Modelling and simulation in materials science and engineering vol:12 issue:5 pages:845-870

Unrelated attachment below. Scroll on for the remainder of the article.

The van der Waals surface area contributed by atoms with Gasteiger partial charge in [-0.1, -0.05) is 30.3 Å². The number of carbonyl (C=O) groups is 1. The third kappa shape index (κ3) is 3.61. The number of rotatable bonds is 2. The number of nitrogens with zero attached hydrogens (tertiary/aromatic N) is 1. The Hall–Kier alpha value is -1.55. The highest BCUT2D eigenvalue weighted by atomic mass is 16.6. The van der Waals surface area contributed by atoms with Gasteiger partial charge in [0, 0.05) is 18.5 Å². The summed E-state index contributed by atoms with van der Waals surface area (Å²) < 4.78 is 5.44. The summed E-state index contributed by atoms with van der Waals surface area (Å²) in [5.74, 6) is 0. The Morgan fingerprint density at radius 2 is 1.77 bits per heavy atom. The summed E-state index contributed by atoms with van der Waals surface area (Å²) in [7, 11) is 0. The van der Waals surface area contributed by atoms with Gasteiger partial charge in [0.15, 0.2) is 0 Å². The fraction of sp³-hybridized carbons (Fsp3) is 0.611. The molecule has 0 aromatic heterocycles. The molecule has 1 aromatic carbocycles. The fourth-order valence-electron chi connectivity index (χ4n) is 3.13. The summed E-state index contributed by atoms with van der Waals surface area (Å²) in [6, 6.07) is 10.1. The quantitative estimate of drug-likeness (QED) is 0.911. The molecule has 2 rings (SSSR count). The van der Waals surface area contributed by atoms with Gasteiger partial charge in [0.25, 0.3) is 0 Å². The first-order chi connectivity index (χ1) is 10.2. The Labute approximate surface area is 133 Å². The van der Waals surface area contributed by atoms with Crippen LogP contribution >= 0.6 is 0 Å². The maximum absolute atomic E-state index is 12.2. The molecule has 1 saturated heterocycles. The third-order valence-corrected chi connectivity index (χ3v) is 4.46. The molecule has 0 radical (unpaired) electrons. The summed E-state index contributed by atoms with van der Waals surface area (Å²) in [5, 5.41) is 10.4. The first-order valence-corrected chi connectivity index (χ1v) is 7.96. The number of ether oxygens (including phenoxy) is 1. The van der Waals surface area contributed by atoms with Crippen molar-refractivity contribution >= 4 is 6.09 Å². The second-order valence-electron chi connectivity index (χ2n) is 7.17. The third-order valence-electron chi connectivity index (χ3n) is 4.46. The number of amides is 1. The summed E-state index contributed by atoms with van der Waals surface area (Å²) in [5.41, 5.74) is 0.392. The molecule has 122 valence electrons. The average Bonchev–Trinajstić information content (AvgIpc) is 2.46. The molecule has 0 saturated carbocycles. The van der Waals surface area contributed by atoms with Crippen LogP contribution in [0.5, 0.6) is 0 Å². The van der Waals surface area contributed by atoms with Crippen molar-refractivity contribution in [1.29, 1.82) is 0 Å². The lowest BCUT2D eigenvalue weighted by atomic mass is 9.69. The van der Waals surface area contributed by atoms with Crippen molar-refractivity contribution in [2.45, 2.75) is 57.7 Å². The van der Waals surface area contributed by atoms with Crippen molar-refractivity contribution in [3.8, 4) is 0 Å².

Crystal plasticity finite element (CPFE) models are useful tools in modelling the anisotropic stress-strain responses in large deformation of polycrystalline metals. In this study, a CPFE model is applied to simulate the evolution of crystallographic textures during cold rolling of hot-rolled aluminium plates and during uniaxial tensile, uniaxial compression and simple shear tests of annealed aluminium sheets. The performance of the model is critically evaluated through quantitative comparisons of the simulated textures with those predicted by the full constraints (FC) Taylor model and the experimentally measured textures. It is shown that the CPFE model performs better than the FC Taylor model in all the cases. However, the quality of the texture predictions deteriorates with increasing strain values. The CPFE model gives better texture predictions in the moderately deformed tensile and compression samples (similar to20% strain), compared to the more heavily deformed simple shear (0.85-0.95 shear strain) and cold-rolled (40-98% thickness reduction) samples. It is also shown that the CPFE predictions for cold rolling can be improved with finer discretization, i.e. by assigning multiple elements per grain instead of one element per grain in the finite element model. The improvement is mainly reflected in an improved prediction of the copper component and, in some cases, an improved prediction of the brass component. Inspection of the local deformation gradients reveals that these texture changes can be attributed to the increase of shear relaxations in the RD-ND and RD-TD planes.